Acts: Saul’s Conversion

Read: Acts 9:1-19

Incomprehensible. Or perhaps unbelievable. The man named Saul was methodically and completely eliminating Christ-following disciples, gaining trust from synagogue to synagogue as he went along from town to town seeking and ridding the population of the cancer they defined as Christians. Suddenly, everything changed. These few verses attempt to capture what is perhaps the most significant event after the resurrection of Jesus in the course of history. Luke begins by telling us Saul is actively seeking to arrest Jesus followers and wraps up this section with his baptism. It’s difficult to wrap my mind around these events, but here goes!

Collecting Letters

Saul gains support from synagogues by getting official approval to seek and capture followers of “the Way,” early Christians.

so that if he found any there who belonged to the Way, whether men or women, he might take them as prisoners to Jerusalem. Acts 9:2

Luke consistently inserts “men and women” within his narrative to remind us that gender is not a basis for judgment, though it’s men that are typically cast as the worst of the worst. Think about that for a minute.

Struck By Light

A light from heaven knocks Saul to the ground, those around him heard a sound but saw no one. Perhaps it was a clear, normal day going around arresting people when a mysterious light stops them in their tracks.

“Saul, Saul, why do you persecute me?” “Who are you, Lord?” Saul asked. “I am Jesus, whom you are persecuting,” he replied. “Now get up and go into the city, and you will be told what you must do.” Acts 9:4-6

Blind Saul is helpless. The very One he is seeking to discredit spoke directly to him. In my imagination, my ears are ringing as the shell-shock event leaves me speechless. On the ground out of nowhere, now unable to see a thing while hearing the voice of the very man I’m trying to erase from the planet. For Saul, this was explosive! For those traveling with him, riding his coattails, this makes no sense. They lead him into Damascus to a house that is no doubt deep within the Jewish sector, inaccessible to Christ followers. For three days he did not eat or drink anything. This is a complete gamechanger.


One of those Saul was seeking, Ananias, there in Damascus hears the voice of Jesus telling him to heal Saul. Ananias is not being disobedient when he asks for clarification, he just wants to make sure he heard the message correctly. There’s no doubt in my mind that Saul was surrounded by layers of security. He was a man with a mission, climbing the Jewish ladder of fame. I’m sure he had a significant band of supporters that created a gauntlet for Ananias to traverse. Jesus tells Ananias:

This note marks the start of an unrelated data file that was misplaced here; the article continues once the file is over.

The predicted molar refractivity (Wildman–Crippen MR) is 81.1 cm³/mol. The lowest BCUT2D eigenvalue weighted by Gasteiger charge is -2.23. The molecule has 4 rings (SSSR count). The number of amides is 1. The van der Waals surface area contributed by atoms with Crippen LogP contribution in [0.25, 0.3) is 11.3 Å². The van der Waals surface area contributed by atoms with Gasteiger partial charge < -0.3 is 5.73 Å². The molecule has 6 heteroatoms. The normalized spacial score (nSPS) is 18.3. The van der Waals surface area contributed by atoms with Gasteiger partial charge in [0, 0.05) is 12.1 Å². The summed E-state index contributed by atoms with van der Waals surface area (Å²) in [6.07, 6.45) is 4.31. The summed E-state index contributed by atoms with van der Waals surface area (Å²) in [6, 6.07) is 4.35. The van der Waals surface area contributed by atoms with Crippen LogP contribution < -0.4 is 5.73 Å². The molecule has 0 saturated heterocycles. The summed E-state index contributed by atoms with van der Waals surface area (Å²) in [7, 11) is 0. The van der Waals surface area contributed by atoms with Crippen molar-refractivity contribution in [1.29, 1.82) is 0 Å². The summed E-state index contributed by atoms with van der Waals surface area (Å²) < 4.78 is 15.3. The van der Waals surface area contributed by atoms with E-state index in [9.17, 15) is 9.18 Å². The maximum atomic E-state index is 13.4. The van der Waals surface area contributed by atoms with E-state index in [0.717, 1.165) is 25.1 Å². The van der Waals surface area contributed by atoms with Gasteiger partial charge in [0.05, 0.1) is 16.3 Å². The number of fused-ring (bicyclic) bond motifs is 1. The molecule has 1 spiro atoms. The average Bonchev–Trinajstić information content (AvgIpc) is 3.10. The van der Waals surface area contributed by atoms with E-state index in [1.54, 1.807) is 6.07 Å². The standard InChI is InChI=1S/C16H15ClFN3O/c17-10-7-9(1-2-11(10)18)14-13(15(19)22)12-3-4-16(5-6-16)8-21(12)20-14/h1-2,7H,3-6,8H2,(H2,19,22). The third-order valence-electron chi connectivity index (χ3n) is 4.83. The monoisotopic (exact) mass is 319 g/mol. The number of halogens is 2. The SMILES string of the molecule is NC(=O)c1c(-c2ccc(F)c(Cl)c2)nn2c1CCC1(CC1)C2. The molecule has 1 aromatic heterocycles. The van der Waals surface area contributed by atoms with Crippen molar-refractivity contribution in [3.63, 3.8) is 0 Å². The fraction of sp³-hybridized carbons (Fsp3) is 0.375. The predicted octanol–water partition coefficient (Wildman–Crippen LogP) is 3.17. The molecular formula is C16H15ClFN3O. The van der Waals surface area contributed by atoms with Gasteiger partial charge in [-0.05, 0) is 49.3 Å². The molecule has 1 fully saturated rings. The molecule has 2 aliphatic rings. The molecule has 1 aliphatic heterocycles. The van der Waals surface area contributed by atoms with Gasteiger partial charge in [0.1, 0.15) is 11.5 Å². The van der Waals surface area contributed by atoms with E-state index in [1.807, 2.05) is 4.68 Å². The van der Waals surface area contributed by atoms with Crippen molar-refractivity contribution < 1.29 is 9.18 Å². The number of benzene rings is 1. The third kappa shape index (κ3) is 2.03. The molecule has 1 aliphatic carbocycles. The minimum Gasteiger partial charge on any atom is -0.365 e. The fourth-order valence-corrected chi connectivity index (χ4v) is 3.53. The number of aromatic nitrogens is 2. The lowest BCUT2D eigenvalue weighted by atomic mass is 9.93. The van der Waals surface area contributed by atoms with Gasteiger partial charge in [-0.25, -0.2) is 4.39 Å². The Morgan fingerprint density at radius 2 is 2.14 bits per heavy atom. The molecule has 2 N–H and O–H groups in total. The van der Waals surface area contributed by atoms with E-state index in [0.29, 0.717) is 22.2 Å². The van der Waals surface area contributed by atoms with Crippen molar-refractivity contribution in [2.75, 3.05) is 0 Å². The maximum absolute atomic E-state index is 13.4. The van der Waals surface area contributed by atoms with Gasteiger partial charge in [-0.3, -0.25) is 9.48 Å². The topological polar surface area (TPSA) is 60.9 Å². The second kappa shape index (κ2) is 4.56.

Go! This man is my chosen instrument to proclaim my name to the Gentiles and their kings and to the people of Israel. I will show him how much he must suffer for my name. Acts 9:15-16

While the message is clear, it’s ridiculous! How can this Christian killer be Your instrument? But Ananias is faithful. There is no report of fear in his heart or mind as he does what Jesus commanded.

Placing his hands on Saul, he said, “Brother Saul, the Lord—Jesus, who appeared to you on the road as you were coming here—has sent me so that you may see again and be filled with the Holy Spirit. Acts 9:17

From hiding, through the band of Jewish followers, directly to his archenemy, Ananias does was he was told to do, says what he was told to say.

Lord, this is the kind of faith I pray for. Ananias heard You clearly because he was focused on You above all else. The message was not tainted with self-serving righteousness, he heard exactly what You said, even though it made absolutely no sense. These are the ears I long to have.

Saul is Baptized

For three days Saul replayed the event in his mind. No food. No drink. Just sounds and smells of his surroundings as he sat and contemplated what happened. When Ananias laid hands on him he knew this was real. It probably seemed like a nightmare, but the reality of the moment came crushing in just as the flash of light knocked him down.

Immediately, something like scales fell from Saul’s eyes, and he could see again. He got up and was baptized Acts 9:18

His first reaction to regaining his sight is to be baptized! Wow! What a miraculous sequence of events. The weight of this moment is hard to express. The wretched history of our Jewish forefathers is captured in the Old Testament in stories we don’t like to read. The divided kingdom which led to captivity and annihilation was the result of kings following self-made gods. In Saul’s mind, he was trying to prevent this from happening again, he was completely justified and supported by wise men that were trying to preserve their way of life. Everything was in Saul’s favor.

He was justified by men, yet convicted by Jesus.

Lord, help me to seek Your face, hear Your voice, follow Your ways. I long to do this with a company of others who do the same but do not let us fall into the trap of pleasing ourselves over following your commands.

Thoughts about serving others

This link includes a list of posts about Serving the Least, the Lost, and the Lonely.

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Let the Word evoke words. May your life encourage lives.

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